The place where we sit is called the Atlantic Flyway. But you also have the Mississippi Flyway, and I think they call the northwest one the Rocky Mountain Flyway, which is probably less crowded I would say. But we’re getting calls from Scottsdale, San Francisco, Palm Springs, places you never thought you’d have a sissy problem. They are everywhere. They acclimatize very well. If they have a good food source, lots of fresh cut grass and lots of water features, which a lot of these homeowners associations and commercial properties build – you know, the ponds and everything for the runoff and also for the aesthetic – they have the perfect habitat.
Is it just the droppings left by geese that your customers don’t like?
Well, they tear up landscapes. When they eat grass, they pull it out by the roots, and what they leave in their droppings is very acidic, and that changes the pH of the soil. Thus, only hardened weeds grow on the spot. They do a lot of damage quickly.
Describe the ideal habitat for geese. What are the components?
A large open field with freshly cut grass that gives them very good sight lines, so they can see a predator coming. There are usually one or two lookouts sticking their necks out and looking for predators while the others feed. They are really smart animals. They are also looking for a nice body of water in which they can fly, swim or bring their babies.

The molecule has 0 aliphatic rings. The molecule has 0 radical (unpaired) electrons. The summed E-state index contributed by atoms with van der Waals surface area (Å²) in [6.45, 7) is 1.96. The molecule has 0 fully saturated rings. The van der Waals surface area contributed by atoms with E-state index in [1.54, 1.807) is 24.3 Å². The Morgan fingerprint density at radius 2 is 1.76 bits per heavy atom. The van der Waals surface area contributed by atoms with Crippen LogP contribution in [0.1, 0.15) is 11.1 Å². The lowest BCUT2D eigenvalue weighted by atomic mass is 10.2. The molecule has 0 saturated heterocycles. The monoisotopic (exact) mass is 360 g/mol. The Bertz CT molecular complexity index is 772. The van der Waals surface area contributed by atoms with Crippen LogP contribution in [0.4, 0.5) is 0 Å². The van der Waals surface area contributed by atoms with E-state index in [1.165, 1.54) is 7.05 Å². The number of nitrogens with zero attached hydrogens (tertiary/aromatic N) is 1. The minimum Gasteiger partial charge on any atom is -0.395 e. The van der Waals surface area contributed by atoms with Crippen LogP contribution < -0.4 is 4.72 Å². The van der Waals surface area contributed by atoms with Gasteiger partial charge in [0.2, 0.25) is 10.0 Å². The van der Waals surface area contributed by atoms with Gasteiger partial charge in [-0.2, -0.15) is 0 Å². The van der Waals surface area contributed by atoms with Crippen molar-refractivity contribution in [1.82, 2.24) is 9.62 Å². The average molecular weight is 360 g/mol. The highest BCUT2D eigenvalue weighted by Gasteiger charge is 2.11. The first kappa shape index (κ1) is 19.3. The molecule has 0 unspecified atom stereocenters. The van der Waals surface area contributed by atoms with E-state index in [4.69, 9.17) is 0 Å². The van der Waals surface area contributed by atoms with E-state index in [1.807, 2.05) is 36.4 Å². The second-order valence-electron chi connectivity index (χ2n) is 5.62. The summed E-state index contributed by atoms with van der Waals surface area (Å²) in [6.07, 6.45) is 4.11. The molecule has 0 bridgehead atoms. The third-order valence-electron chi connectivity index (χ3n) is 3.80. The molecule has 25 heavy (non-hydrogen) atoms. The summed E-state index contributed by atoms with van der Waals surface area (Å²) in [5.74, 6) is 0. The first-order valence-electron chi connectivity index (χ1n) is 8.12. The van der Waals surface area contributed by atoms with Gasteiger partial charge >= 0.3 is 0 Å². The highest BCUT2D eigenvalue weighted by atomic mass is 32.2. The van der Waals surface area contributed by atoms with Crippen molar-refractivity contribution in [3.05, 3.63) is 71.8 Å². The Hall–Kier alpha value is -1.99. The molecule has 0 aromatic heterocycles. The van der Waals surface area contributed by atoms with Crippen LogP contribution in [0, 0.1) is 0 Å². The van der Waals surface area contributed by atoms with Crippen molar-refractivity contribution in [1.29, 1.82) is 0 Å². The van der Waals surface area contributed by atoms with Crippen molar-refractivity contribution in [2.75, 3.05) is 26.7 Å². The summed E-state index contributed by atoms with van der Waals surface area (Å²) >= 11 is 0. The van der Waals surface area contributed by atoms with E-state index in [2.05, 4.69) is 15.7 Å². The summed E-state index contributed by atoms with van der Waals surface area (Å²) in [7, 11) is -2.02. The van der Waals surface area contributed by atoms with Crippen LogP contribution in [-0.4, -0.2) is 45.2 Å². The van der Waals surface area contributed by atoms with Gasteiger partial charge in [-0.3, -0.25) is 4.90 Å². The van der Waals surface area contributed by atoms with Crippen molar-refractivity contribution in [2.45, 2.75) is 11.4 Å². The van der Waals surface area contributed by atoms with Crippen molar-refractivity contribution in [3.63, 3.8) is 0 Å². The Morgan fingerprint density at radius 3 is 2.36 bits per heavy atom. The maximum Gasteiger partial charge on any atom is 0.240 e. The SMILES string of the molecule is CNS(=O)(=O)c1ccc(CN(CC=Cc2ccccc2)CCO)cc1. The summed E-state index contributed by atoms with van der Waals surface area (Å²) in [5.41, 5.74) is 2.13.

So that means parks and gated communities. What else?
Oh, damn it – you name it. In New York and Jersey City, we have lots of properties along the Hudson where Sully’s plane crashed. Bird strikes in general occur several times a year and around the world for both commercial and private aircraft. Not only geese but anything with feathers flies.
But the geese must return immediately.
We did a study many years ago where we followed them for 12 weeks. We found that after two chases, they stayed away for two weeks. If you chase them four times, they stay away for four weeks.
Why are dogs, especially border collies, the best for the job?
Grounds for Sculpture welcomed us during the summer. They were happy to have us come because of our humane ways. Sometimes the federal government comes to gas the geese. You can engage the USDA. You just have to fill out an application and get a quote, and one day they will come and round them up and put them in gas chambers and suck the oxygen out of their lungs. It is troubling. If you go to PETA, you will see that they endorse our methods. Highly trained border collies are the best option.